The National Association of Realtors drew a line in the sand between homebuyers and investors, but one investor says he’s had enough.
NAR made its stance on investors clear on several occasions: Investors are creating more competition for first-time homebuyers, possibly even keeping them from homeownership.
Back in January, the initial public offering for Blackstone Group’s single-family rental operator, Invitation Homes, became one step closer to reality, as the company disclosed the terms of its initial public offering.
What was unusual about this deal was the fact that it happened with the backing of mortgage giant Fannie Mae, as noted in the Wall Street Journal.
NAR did not wait long to criticize the GSE, sending a letter to Mel Watt, director of the Federal Housing Finance Agency, according to an article by Lorraine Woellert for POLITICO.
“Rather than focusing on allowing well-qualified Americans to build wealth through affordable mortgages options, Fannie Mae is actively financing large institutions to compete with them,” NAR President William Brown wrote in the letter.
“These investors do not expand the affordable housing stock,” Brown wrote. “Rather, in this limited market they drive up the price of rents and remove affordable inventory from the hands of American homeowners.”
But that was far from the end. In January’s Existing Home Sales report, which came out on Feb. 22, Brown once again mentioned the challenge investors pose to first-time homebuyers.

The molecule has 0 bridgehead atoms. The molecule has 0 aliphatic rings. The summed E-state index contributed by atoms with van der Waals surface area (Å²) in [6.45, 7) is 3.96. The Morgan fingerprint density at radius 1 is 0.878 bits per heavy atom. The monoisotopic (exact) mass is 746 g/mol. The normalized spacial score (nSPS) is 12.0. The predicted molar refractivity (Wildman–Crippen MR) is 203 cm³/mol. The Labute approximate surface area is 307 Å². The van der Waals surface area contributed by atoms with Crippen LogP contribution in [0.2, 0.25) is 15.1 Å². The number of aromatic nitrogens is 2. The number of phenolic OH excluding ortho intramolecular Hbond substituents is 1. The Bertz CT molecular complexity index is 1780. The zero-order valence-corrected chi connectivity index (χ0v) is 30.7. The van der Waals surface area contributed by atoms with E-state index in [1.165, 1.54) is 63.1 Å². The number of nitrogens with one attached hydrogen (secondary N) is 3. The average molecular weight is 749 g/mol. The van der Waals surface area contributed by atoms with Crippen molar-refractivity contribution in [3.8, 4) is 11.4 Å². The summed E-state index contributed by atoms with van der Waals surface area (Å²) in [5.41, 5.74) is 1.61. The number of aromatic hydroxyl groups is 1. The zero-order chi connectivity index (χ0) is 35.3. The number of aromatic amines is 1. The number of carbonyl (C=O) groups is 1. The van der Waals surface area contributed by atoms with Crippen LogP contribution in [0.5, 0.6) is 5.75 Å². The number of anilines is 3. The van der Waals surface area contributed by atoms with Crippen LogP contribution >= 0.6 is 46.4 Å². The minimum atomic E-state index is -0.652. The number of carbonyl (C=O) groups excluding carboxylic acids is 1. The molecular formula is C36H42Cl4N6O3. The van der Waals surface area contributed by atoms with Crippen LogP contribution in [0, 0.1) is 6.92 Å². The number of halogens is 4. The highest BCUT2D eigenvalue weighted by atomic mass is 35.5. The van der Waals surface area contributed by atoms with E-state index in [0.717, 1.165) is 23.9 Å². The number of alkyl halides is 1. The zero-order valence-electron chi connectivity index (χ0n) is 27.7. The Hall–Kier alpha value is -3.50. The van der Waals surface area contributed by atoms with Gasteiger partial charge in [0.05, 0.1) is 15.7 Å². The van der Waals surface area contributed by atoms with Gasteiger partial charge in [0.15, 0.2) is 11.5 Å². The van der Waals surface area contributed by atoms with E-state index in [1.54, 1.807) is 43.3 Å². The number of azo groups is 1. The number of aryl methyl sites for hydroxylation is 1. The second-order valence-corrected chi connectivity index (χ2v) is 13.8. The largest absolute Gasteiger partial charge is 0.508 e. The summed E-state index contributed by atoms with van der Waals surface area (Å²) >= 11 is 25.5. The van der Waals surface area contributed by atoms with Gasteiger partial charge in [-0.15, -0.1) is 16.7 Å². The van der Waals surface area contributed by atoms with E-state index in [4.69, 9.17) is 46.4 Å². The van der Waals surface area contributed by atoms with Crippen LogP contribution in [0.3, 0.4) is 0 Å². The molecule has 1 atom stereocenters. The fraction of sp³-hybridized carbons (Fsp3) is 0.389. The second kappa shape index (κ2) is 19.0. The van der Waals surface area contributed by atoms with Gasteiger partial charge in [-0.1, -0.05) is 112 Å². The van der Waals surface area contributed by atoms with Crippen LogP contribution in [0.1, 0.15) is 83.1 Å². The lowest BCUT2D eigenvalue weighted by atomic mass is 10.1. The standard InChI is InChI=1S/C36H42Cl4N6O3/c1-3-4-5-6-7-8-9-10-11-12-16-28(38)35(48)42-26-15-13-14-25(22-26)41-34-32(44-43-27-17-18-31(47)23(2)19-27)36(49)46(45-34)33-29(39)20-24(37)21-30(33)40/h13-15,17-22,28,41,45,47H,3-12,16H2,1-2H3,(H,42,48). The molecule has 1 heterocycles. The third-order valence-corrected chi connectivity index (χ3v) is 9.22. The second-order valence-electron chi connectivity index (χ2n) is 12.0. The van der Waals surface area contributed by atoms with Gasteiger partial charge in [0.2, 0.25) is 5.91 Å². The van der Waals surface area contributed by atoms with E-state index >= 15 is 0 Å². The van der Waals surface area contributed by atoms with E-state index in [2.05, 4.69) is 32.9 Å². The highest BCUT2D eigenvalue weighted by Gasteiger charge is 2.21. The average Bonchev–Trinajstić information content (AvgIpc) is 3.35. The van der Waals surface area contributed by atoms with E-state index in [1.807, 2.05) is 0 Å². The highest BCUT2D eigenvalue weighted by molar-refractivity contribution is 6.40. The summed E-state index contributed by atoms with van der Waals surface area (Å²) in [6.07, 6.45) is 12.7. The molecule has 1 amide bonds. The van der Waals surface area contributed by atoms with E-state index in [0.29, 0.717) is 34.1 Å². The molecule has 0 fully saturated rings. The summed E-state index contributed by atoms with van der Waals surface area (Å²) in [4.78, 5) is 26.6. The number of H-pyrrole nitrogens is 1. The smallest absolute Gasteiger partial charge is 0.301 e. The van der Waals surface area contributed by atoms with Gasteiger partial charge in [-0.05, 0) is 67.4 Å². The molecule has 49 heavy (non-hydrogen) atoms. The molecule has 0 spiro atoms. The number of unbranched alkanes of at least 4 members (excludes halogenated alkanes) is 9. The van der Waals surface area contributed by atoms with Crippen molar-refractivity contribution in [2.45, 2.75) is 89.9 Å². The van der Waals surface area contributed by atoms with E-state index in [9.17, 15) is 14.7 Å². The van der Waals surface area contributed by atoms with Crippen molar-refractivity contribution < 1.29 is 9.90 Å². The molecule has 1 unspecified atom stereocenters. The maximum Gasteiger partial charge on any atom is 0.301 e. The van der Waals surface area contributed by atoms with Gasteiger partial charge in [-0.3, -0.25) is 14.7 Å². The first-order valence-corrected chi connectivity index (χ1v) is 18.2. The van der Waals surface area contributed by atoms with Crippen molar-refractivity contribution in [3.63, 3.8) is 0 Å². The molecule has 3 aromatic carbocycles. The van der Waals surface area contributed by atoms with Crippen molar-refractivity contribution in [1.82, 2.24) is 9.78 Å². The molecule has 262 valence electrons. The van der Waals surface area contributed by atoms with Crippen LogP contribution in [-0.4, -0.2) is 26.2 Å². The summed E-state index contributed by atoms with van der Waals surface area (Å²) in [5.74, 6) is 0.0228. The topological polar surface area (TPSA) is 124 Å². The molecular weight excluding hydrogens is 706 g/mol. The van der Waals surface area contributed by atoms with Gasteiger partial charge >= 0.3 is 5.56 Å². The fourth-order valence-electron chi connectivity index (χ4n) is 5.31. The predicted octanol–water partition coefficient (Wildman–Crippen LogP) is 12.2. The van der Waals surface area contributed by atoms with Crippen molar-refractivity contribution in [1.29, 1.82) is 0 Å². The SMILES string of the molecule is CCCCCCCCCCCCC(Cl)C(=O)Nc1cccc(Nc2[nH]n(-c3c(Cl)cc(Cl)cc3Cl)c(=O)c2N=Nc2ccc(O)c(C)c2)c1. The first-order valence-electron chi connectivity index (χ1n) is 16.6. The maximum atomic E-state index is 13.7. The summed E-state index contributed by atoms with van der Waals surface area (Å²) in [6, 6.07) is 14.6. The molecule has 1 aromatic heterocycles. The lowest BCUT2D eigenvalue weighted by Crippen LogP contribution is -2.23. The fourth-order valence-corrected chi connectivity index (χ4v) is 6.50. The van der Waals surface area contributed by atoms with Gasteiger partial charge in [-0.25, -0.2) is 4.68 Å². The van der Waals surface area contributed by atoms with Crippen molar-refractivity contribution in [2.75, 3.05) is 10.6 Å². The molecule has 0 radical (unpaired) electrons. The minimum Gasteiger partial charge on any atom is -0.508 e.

"Supply and demand imbalances continue to be burdensome in many markets, and now Fannie Mae is supporting a Wall Street firm's investment in single-family rentals," he said. "This will only further hamper tight supply and put major investors in direct competition with traditional buyers."
But now, one investor says he’s had enough. Greg Rand, CEO of OwnAmerica, a broker in the single-family residential space, explained that in NAR’s quest to protect homebuyers, it forgot another important housing secgment – renters.
“They shouldn’t necessarily be considered second-class to a homebuyer,” Rand explained in an interview with HousingWire.
Rand questions why the idea of homeownership is limited to owner-occupied homeowners, saying that investors such as Blackstone are some of the largest homeowners in the U.S.
“If you’re not a homeowner or a homebuyer who’s going to occupy the property, you don’t belong in [NAR's} world and it’s just strange to see,” Rand said.
Rand pointed out that NAR’s numbers show about 20% of home sales are non-owner occupied, noting that is a large segment of the market to simply dismiss.
In fact, Rand said homebuyers are not competing with investors at all, but are actually competing with home renters.
“If a first-time homebuyer loses a house to an investor, that means that a renter family is going to live in that house, and they’re people too,” Rand said. “So I don’t think they’re right to carve them out, but it’s simply them drawing a competitive line where investors are on one side and homebuyers and [NAR] are on the other.”
“I would say homebuyers are competing with renters, and that’s life,” he said. “You don’t have a right to own a home if somebody else wants to own it more.”
Rand says that while it is ultimately a free-market situation, many in the market benefit from the presence of investors.
“The existing homeowner benefits from the competition because it helps support their price,” he said. “For the people who are already owners in the marketplace, it’s a good thing; for the people who are renters in the market place it’s a good thing; and for folks who are first-time homebuyers they’ve got some competition that they didn’t have before.”
Rand concluded by saying that instead of drawing a line in the sand between homeowners and investors, NAR should be more inclusive of the needs of tenants.